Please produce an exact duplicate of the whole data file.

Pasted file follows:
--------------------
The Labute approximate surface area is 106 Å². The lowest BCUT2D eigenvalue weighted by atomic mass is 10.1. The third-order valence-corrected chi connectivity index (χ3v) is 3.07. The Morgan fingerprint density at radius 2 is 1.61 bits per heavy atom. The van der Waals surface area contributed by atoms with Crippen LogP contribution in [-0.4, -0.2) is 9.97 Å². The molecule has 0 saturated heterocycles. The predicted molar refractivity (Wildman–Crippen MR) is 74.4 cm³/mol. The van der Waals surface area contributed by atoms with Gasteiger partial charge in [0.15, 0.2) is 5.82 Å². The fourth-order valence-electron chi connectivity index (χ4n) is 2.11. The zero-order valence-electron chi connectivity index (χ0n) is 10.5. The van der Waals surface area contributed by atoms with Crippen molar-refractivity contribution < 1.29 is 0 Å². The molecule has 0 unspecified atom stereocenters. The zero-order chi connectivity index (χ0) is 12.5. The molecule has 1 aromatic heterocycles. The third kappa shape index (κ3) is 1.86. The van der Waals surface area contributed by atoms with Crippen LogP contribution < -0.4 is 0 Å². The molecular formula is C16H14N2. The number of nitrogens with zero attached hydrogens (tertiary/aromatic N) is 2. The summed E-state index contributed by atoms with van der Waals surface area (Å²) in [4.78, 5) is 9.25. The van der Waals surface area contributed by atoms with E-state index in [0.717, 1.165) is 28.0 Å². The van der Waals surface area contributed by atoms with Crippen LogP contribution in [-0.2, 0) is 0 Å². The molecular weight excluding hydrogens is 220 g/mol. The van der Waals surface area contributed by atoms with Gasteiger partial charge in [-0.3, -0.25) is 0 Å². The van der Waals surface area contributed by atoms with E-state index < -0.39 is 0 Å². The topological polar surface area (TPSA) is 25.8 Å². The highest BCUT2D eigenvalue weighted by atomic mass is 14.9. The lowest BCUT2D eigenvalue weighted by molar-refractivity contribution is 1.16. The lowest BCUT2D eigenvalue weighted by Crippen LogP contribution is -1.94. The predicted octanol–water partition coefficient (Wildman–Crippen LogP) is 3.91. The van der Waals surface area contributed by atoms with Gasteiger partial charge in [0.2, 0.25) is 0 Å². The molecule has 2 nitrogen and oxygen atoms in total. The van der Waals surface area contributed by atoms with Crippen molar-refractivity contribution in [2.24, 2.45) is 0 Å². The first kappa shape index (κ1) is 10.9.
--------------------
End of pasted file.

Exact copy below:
The Labute approximate surface area is 106 Å². The lowest BCUT2D eigenvalue weighted by atomic mass is 10.1. The third-order valence-corrected chi connectivity index (χ3v) is 3.07. The Morgan fingerprint density at radius 2 is 1.61 bits per heavy atom. The van der Waals surface area contributed by atoms with Crippen LogP contribution in [-0.4, -0.2) is 9.97 Å². The molecule has 0 saturated heterocycles. The predicted molar refractivity (Wildman–Crippen MR) is 74.4 cm³/mol. The van der Waals surface area contributed by atoms with Gasteiger partial charge in [0.15, 0.2) is 5.82 Å². The fourth-order valence-electron chi connectivity index (χ4n) is 2.11. The zero-order valence-electron chi connectivity index (χ0n) is 10.5. The van der Waals surface area contributed by atoms with Crippen molar-refractivity contribution < 1.29 is 0 Å². The molecule has 0 unspecified atom stereocenters. The zero-order chi connectivity index (χ0) is 12.5. The molecule has 1 aromatic heterocycles. The third kappa shape index (κ3) is 1.86. The van der Waals surface area contributed by atoms with Crippen LogP contribution < -0.4 is 0 Å². The molecular formula is C16H14N2. The number of nitrogens with zero attached hydrogens (tertiary/aromatic N) is 2. The summed E-state index contributed by atoms with van der Waals surface area (Å²) in [4.78, 5) is 9.25. The van der Waals surface area contributed by atoms with E-state index in [0.717, 1.165) is 28.0 Å². The van der Waals surface area contributed by atoms with Crippen LogP contribution in [-0.2, 0) is 0 Å². The molecular weight excluding hydrogens is 220 g/mol. The van der Waals surface area contributed by atoms with Gasteiger partial charge in [-0.3, -0.25) is 0 Å². The van der Waals surface area contributed by atoms with E-state index < -0.39 is 0 Å². The topological polar surface area (TPSA) is 25.8 Å². The highest BCUT2D eigenvalue weighted by atomic mass is 14.9. The lowest BCUT2D eigenvalue weighted by molar-refractivity contribution is 1.16. The lowest BCUT2D eigenvalue weighted by Crippen LogP contribution is -1.94. The predicted octanol–water partition coefficient (Wildman–Crippen LogP) is 3.91. The van der Waals surface area contributed by atoms with Gasteiger partial charge in [0.2, 0.25) is 0 Å². The molecule has 2 nitrogen and oxygen atoms in total. The van der Waals surface area contributed by atoms with Crippen molar-refractivity contribution in [2.24, 2.45) is 0 Å². The first kappa shape index (κ1) is 10.9.